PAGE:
In Bogota, residents on foot or in cars, many wearing white or waving white handkerchiefs, stopped in the streets for three minutes of silence "in the hope that the guns, too, fall silent." Radio stations went off the air for the same period. Thousands of residents formed human chains, holding hands along main avenues before gathering in the central Bolivar square.
Carrying placards saying "We want peace," children marched in the worst areas of violence - the north-western Uraba region and south-eastern Meta province - where Marxist guerrillas or right-wing para-military groups control much of the countryside and the Colombian army has little control.
In the northern town of Barrancabermeja, residents marched after burying a dozen victims of the latest massacre, apparently carried out by a paramilitary group on Saturday night. They carried placards calling on the authorities to trace 43 people, mostly young men, taken away by the gunmen in lorries and whom many fear may be already dead.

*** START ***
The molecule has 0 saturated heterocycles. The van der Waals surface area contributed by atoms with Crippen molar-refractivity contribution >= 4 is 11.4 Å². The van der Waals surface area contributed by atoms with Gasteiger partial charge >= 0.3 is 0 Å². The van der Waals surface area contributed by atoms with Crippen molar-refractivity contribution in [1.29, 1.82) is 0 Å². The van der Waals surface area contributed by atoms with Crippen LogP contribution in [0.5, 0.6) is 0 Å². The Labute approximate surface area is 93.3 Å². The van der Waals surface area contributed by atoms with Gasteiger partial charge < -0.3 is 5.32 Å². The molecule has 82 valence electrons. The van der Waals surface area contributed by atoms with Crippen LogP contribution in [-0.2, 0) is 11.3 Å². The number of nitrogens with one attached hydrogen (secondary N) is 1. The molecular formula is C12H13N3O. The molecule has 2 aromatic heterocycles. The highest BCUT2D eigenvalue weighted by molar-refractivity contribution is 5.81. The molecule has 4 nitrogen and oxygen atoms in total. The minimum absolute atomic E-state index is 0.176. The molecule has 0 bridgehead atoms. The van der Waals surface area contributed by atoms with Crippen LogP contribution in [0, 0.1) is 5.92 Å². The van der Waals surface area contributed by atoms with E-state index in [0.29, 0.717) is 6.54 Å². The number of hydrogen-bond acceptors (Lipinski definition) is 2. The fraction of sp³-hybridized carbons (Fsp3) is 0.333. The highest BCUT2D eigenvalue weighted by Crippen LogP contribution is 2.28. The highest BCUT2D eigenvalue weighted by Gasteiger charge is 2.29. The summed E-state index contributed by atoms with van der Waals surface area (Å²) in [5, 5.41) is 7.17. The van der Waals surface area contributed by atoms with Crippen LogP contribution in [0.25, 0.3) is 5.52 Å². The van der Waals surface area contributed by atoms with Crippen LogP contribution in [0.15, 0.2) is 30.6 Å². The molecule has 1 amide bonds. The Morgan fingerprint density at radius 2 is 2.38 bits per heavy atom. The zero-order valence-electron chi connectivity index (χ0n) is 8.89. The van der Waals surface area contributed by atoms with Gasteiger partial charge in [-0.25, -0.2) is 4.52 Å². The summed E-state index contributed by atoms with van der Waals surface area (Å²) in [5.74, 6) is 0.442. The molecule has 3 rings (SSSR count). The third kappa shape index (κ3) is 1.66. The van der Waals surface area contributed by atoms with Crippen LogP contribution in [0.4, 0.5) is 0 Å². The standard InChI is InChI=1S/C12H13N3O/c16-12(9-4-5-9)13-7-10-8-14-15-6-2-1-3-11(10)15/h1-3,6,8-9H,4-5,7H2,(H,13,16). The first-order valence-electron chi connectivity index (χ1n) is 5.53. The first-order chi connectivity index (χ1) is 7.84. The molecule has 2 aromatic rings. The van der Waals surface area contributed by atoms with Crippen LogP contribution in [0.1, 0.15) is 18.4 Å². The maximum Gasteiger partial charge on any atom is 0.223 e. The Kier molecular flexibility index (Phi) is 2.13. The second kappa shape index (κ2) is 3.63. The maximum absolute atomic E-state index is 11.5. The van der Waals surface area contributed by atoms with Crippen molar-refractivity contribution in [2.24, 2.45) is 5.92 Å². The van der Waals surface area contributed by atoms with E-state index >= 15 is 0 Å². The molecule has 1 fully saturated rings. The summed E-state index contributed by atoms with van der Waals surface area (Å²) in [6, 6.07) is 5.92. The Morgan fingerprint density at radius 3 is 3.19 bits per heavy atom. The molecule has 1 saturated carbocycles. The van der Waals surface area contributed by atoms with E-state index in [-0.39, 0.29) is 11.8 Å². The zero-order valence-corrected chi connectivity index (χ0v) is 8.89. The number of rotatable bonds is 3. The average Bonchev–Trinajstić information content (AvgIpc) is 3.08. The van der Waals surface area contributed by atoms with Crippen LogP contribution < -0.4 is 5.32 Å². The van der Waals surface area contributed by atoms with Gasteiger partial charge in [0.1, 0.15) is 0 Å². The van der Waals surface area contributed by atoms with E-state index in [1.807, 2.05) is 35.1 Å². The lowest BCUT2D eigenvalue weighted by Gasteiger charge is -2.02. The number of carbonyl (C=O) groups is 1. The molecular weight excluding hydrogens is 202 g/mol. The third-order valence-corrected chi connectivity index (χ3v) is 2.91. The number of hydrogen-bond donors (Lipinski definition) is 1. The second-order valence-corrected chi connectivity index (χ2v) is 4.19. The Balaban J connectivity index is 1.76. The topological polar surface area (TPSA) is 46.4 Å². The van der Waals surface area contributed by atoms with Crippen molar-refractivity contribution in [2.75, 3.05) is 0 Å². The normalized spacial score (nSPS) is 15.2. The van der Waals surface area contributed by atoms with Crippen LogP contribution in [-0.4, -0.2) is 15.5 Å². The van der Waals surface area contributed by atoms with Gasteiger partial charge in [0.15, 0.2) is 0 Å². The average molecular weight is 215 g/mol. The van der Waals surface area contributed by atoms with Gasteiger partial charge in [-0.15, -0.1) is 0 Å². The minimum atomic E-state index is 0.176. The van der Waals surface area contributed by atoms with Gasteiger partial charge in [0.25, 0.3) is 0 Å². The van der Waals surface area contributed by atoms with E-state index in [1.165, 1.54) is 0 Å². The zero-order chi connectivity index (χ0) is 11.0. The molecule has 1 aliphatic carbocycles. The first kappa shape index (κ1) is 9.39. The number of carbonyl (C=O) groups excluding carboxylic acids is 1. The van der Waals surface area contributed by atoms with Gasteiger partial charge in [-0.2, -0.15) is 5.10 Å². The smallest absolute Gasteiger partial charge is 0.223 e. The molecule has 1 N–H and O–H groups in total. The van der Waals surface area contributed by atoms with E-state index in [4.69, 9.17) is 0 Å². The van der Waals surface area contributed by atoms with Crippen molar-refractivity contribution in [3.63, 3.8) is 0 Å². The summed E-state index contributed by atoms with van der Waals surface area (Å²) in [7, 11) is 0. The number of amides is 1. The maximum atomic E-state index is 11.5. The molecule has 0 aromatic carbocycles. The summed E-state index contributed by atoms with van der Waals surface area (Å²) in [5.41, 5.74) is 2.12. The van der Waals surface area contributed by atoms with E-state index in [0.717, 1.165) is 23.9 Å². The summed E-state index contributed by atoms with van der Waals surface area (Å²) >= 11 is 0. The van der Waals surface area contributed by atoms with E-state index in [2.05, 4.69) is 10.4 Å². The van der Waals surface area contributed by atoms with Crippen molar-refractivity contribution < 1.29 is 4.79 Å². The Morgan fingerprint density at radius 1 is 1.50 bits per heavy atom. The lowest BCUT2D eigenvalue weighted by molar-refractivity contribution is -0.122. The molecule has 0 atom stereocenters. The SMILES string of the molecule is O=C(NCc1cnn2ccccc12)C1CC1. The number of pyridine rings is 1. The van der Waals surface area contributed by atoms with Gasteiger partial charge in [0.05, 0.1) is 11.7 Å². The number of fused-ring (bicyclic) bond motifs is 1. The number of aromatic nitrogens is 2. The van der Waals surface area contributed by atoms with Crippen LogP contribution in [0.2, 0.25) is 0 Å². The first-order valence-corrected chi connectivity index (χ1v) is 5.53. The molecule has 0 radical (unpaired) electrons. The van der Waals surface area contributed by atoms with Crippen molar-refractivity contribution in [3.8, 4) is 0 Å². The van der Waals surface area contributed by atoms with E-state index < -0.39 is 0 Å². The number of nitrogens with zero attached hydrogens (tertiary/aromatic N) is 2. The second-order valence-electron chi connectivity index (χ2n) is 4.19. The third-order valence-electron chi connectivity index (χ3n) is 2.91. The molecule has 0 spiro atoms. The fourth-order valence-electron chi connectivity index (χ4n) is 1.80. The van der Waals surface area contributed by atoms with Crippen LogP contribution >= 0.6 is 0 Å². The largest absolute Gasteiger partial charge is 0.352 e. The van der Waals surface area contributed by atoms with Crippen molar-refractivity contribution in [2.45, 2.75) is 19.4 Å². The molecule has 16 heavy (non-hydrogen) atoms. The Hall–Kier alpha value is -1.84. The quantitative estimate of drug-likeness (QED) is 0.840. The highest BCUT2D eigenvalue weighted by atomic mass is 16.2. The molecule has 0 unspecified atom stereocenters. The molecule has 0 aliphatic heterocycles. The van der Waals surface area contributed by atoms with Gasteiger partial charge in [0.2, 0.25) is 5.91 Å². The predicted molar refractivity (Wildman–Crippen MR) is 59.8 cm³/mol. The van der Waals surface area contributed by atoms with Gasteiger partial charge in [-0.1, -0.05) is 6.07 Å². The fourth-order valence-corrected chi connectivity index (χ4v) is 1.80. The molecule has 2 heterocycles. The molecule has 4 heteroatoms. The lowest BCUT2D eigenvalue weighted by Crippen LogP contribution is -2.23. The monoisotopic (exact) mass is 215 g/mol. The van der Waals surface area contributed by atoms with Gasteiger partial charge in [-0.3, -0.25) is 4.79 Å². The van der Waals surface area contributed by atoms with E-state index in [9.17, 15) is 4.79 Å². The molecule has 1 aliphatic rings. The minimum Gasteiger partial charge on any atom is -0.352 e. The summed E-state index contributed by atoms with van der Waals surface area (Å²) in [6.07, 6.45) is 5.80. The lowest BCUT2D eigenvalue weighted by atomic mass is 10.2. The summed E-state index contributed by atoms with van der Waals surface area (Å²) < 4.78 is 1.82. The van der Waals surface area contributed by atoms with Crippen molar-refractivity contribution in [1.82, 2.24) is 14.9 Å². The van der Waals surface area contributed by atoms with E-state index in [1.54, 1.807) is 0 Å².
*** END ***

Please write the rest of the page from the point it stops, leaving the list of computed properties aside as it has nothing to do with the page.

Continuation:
With eerie echoes of the former Yugoslavia, the gunmen spoke of "fumigating" and limpieza (cleansing), referring to their claims that their victims were members or sympathisers of the Marxist guerrillas.
With presidential elections less than two weeks ago, Colombia has been shaken by a series of assassinations, of human rights workers and a former defence minister, and the string of massacres blamed mainly on right-wing paramilitary groups. Many Colombians fear the election on 31 Mayis under threat, with the recent violence the worst since the 1989-90 pre-election period, in which three presidential candidates, were killed.
Human Rights activists believe the army supports the paramilitary groups and uses them as a front in a "dirty war" by killing guerrilla sympathisers or their families.Reuse content